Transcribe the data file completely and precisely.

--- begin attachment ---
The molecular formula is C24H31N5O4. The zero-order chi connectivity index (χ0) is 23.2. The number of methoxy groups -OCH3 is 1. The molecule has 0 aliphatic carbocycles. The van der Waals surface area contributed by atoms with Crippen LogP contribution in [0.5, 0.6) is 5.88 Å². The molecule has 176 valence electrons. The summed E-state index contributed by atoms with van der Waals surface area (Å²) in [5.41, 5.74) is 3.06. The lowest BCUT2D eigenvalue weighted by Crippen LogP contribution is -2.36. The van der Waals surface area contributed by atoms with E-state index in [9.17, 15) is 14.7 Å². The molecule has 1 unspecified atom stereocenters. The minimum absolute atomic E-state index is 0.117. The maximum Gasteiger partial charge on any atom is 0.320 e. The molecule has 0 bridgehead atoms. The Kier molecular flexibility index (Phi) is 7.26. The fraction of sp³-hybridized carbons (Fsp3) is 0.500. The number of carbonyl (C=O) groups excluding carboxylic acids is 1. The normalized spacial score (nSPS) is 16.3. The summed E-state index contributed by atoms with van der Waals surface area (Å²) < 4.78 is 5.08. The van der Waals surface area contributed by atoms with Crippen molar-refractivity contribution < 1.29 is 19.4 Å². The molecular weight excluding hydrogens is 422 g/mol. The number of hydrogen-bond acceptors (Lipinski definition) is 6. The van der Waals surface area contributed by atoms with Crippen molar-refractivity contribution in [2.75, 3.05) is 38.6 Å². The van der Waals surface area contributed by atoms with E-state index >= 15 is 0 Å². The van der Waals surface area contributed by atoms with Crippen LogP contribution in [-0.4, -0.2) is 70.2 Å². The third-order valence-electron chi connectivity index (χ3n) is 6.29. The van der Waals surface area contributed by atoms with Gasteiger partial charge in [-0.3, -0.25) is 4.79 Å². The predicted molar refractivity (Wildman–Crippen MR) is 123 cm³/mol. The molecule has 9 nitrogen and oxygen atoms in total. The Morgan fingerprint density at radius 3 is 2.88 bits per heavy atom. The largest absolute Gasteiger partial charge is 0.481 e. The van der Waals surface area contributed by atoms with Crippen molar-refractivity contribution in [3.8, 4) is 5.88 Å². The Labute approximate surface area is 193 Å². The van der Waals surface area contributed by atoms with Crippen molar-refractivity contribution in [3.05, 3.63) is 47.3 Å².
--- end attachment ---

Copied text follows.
The molecular formula is C24H31N5O4. The zero-order chi connectivity index (χ0) is 23.2. The number of methoxy groups -OCH3 is 1. The molecule has 0 aliphatic carbocycles. The van der Waals surface area contributed by atoms with Crippen LogP contribution in [0.5, 0.6) is 5.88 Å². The molecule has 176 valence electrons. The summed E-state index contributed by atoms with van der Waals surface area (Å²) in [5.41, 5.74) is 3.06. The lowest BCUT2D eigenvalue weighted by Crippen LogP contribution is -2.36. The van der Waals surface area contributed by atoms with E-state index in [9.17, 15) is 14.7 Å². The molecule has 1 unspecified atom stereocenters. The minimum absolute atomic E-state index is 0.117. The maximum Gasteiger partial charge on any atom is 0.320 e. The molecule has 0 bridgehead atoms. The Kier molecular flexibility index (Phi) is 7.26. The fraction of sp³-hybridized carbons (Fsp3) is 0.500. The number of carbonyl (C=O) groups excluding carboxylic acids is 1. The normalized spacial score (nSPS) is 16.3. The summed E-state index contributed by atoms with van der Waals surface area (Å²) < 4.78 is 5.08. The van der Waals surface area contributed by atoms with Crippen molar-refractivity contribution < 1.29 is 19.4 Å². The molecular weight excluding hydrogens is 422 g/mol. The number of hydrogen-bond acceptors (Lipinski definition) is 6. The van der Waals surface area contributed by atoms with Crippen molar-refractivity contribution in [2.75, 3.05) is 38.6 Å². The van der Waals surface area contributed by atoms with E-state index >= 15 is 0 Å². The van der Waals surface area contributed by atoms with Crippen LogP contribution in [-0.4, -0.2) is 70.2 Å². The third-order valence-electron chi connectivity index (χ3n) is 6.29. The van der Waals surface area contributed by atoms with Gasteiger partial charge in [-0.3, -0.25) is 4.79 Å². The predicted molar refractivity (Wildman–Crippen MR) is 123 cm³/mol. The molecule has 9 nitrogen and oxygen atoms in total. The Morgan fingerprint density at radius 3 is 2.88 bits per heavy atom. The largest absolute Gasteiger partial charge is 0.481 e. The van der Waals surface area contributed by atoms with Crippen molar-refractivity contribution in [3.8, 4) is 5.88 Å². The Labute approximate surface area is 193 Å². The van der Waals surface area contributed by atoms with Crippen molar-refractivity contribution in [3.05, 3.63) is 47.3 Å².